In the mathematical area of graph theory, Konig's theorem describes an equivalence between the *maximum matching* problem and the *minimum vertex cover* problem in *bipartite graphs*.

Konig's theoremGiven a bipartite graph $$$G=(V,E)$$$: min |C| = max |M|

## Proof by Narrow

We can break the proof into two steps. Firstly, we can prove that |C| $$$ \ge $$$ |M|, and secondly, we prove that min|C| $$$ \le $$$ max|M|, then `Konig's theorem`

gets proved.

**First Step**

It is very easy to prove that |C| $$$ \ge $$$ |M| for any vertex cover an matching in the same bipartite graph. Because each edge of the matching must be covered by the vertex cover, so at least one vertex of each edge must in the set of vertex cover, thus we proved that |C| $$$ \ge $$$ |M| at any circumstance.

**Second Step**

In this step, we just need to prove that min|C| $$$ \le $$$ |M| for some matching M. Given a minimal vertex cover C, if we can extend it into a matching, then we gets proved.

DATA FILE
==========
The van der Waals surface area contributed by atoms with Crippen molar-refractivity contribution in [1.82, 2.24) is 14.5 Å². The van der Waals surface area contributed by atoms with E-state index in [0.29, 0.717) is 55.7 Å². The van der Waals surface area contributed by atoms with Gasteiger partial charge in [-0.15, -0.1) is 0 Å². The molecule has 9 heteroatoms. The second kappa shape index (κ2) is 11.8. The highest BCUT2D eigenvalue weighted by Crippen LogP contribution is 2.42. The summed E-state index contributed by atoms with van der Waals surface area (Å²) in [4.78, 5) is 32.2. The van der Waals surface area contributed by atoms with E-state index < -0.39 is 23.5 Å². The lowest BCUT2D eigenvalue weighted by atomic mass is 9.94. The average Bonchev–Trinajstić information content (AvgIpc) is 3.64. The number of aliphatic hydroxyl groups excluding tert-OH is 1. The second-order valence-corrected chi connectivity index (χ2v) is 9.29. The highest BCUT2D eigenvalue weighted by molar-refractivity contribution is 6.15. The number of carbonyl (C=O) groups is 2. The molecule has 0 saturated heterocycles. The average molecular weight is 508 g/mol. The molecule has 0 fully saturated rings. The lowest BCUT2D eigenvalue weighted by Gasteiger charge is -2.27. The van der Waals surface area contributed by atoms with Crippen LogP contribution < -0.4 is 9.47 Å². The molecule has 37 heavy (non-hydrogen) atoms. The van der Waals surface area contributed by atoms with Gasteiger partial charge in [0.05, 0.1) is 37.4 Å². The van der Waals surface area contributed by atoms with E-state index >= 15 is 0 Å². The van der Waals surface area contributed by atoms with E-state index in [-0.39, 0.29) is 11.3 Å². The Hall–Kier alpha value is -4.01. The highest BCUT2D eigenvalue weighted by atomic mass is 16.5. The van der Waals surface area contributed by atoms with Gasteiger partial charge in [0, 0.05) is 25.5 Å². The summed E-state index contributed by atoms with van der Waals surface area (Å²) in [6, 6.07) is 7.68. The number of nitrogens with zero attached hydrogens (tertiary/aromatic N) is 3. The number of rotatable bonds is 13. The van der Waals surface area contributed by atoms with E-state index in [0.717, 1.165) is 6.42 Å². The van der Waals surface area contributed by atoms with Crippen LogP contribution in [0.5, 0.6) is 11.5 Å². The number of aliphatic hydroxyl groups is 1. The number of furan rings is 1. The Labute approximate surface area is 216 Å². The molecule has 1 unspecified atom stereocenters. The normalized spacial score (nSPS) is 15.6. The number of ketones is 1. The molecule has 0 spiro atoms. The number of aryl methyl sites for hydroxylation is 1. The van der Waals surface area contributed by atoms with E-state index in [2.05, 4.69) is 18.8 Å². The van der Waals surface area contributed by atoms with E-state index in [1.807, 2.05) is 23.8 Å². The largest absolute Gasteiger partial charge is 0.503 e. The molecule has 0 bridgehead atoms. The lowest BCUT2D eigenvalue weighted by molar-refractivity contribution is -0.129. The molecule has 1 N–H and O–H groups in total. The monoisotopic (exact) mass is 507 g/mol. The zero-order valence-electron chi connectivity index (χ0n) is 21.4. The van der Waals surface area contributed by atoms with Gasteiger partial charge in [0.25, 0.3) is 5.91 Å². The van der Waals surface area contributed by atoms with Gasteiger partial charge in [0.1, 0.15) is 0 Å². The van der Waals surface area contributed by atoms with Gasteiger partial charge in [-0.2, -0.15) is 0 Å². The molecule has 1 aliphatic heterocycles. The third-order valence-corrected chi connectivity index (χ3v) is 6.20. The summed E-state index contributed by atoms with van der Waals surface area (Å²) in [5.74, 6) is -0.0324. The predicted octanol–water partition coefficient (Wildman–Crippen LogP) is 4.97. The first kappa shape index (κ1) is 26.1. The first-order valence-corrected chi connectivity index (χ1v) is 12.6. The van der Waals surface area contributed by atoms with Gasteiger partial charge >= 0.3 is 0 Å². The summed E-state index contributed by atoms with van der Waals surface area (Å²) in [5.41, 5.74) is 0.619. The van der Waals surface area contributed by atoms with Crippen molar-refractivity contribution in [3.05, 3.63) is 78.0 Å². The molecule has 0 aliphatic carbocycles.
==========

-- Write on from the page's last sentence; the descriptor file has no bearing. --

**To Be Done**

## Proof by Duality

If we convert maximum matching problem and minimum vertex cover problem into `Linear Programming`

problems, then we can prove `Konig's theorem`

elegantly by using duality.

Given a bipartite graph $$$ G=(V,E) $$$, the maximum matching can be defined as:

$$$ max \sum_{e \in E} x_e $$$

s.t.

$$$ \sum_{e \in \delta(v)} x_e \le 1 $$$

$$$ x_e \ge 0 $$$

The minimum vertex cover can be defined as:

$$$ min \sum_{v \in G} y_v $$$

s.t.

$$$ \sum_{(u,v) \in E} y_u + y_v \ge 1 $$$

$$$ y_v \ge 0 $$$

We can easily rewrite the above two linear programming problems into primary-dual format. First, we can define a matrix A, where A is a |V| $$$ \times $$$ |E| matrix, $$$ A_{ij} = 1 $$$ if verteix i is an end point of edge j, otherwise, $$$ A_{ij} = 0 $$$. Then the maximum matching can be defined as:

$$$ max 1^T X $$$

s.t.

$$$ AX \le 1 $$$

$$$ X \ge 0 $$$

And the minimum vertex cover can be defined as:

$$$ min Y 1^T $$$

s.t.

$$$ Y^T A \ge 1 $$$

$$$ Y \ge 0 $$$

Due to the primary-dual property of linear programming, we can certainly say that `Konig's theorem`

gets proved.

## Proof by Induction

**To Be Done**